The news that distressed Filipino workers in the Middle East were being sexually exploited by Philippine embassy officials in at least three countries hit home last week; it is a wrenching, sordid story that reminds us that evil is real, not some movie genre fantasy—and that it preys on the most powerless, the most vulnerable.
Walden Bello, the Akbayan party-list representative who broke the news about penniless Filipino women workers abroad forced to give sexual favors in exchange for a flight back to the Philippines, offered a moral calculus which we think many Filipinos will agree with: “Sexual abuse on our womenfolk perpetrated by their hosts in a foreign country is an awful crime. But there is something more awful, and that is their exploitation by their own compatriots in that strange land. And it is triply terrible when they are exploited sexually by government officials who are supposed to protect them.”
All the horrifying details still have to be verified, but Bello accused two labor officials attached to the embassies in Jordan and Kuwait of running prostitution rings in all but name, and an official of the Department of Foreign Affairs assigned in Syria of sexually harassing another distressed Filipino worker.
This predatory behavior is outrageous, and must be condemned in the strongest terms. The investigations began by both the DFA and the Department of Labor and Employment (to which the labor officials report) should be pursued with rigor and dispatch—the truth must be known, sooner rather than later, not only because the two departments are in a state of turmoil, but because an entire country now dependent on remittances from overseas workers is demoralized.
The immediate sense of horror and disgust that greeted the news can be explained in part by a form of familiarity: Many Filipinos easily understand how Filipino workers can be sexually exploited by government officials.
It is need that drives Filipinos to seek work abroad, even in inhospitable climates or unfriendly cultures; that is the uncomfortable truth behind the government’s four-decade-old labor export policy. It is also need that forces many of them to seek shelter and protection from abusive employers with the government’s embassies and consulates, and need (such as the lack of money for an airplane ticket) that may trap some of them into prostitution. In this triply terrible state of need, they see government officials as the source of power, and themselves as powerless.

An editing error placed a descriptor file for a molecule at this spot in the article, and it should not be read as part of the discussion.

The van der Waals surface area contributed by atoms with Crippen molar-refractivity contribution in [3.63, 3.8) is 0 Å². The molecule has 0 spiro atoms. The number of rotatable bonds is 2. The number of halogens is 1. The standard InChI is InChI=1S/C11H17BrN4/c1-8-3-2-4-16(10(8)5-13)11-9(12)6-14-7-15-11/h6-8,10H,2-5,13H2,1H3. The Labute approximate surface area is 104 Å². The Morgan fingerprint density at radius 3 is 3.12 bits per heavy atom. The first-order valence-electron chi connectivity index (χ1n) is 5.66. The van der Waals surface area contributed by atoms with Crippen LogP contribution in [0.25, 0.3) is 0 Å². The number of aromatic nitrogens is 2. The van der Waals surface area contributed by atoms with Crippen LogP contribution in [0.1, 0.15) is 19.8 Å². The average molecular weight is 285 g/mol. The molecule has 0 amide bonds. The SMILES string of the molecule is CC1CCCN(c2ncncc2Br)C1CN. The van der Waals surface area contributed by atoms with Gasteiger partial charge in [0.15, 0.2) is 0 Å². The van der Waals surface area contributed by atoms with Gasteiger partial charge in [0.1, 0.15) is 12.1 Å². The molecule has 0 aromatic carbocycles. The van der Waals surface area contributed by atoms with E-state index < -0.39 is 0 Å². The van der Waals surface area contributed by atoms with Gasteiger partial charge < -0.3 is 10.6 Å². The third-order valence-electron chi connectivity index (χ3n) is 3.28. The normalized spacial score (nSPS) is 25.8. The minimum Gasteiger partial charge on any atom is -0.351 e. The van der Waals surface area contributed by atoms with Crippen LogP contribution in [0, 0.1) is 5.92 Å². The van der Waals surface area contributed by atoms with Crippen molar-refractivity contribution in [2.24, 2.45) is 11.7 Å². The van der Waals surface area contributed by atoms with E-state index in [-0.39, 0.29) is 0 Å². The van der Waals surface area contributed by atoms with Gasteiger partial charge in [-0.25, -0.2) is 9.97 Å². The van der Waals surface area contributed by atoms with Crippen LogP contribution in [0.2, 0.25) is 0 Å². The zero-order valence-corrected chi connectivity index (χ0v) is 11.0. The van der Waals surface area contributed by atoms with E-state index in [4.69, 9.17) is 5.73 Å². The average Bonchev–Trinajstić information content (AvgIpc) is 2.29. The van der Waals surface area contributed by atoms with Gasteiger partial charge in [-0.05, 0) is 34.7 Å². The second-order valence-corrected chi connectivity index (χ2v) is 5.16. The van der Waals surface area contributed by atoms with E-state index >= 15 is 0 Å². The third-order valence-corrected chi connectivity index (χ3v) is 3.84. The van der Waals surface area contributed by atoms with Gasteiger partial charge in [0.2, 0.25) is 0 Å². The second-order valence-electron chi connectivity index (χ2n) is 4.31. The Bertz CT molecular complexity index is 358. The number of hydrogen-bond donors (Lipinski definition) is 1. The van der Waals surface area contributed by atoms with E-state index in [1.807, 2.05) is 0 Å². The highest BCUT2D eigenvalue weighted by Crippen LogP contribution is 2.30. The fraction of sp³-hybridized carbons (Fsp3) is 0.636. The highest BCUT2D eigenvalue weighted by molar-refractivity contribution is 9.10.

It is important to note, however, that Bello did not meet with any of the victims; he has repeatedly said that he got his information from “unimpeachable sources” within the DFA and DOLE.
This may explain why, a week after his startling exposé, no victim has yet come forward to corroborate his charges against labor officials in Jordan, Kuwait, and Syria.
Four victims, including three under the care of the ABS-CBN TV network, did come forward with their sorrowful sex-for-repatriation stories, but the criminal acts they complained of happened in Riyadh, the Saudi capital.
When the first victim, identified only as “Michelle,” told the Overseas Workers Welfare Administration she had given sexual favors to a labor official in Riyadh, the DFA immediately widened the scope of its investigation to include Saudi Arabia. The day after, more embassies were included. To date, 11 ambassadors from the Middle East have been summoned back to Manila, to take part in the inquiry.
We think this is a good sign, as is Foreign Secretary
Albert del Rosario’s assertion that “verbal complaints” in lieu of formal written charges can be used to jump-start the investigative process. But would these be enough of a confidence-building campaign to convince more victims to come forward and share their experiences, even at the cost of their own privacy, their own hard-won peace of mind?
Vice President Jejomar Binay, the presidential adviser on overseas workers’ concerns, has already issued a statement calling on victims to file complaints, with assistance from his office. President Aquino should add his voice to the chorus of reassurance. It’s going to be a long, hard road ahead for those who decide to speak up; and to keep the predators away, they need all the support they can get.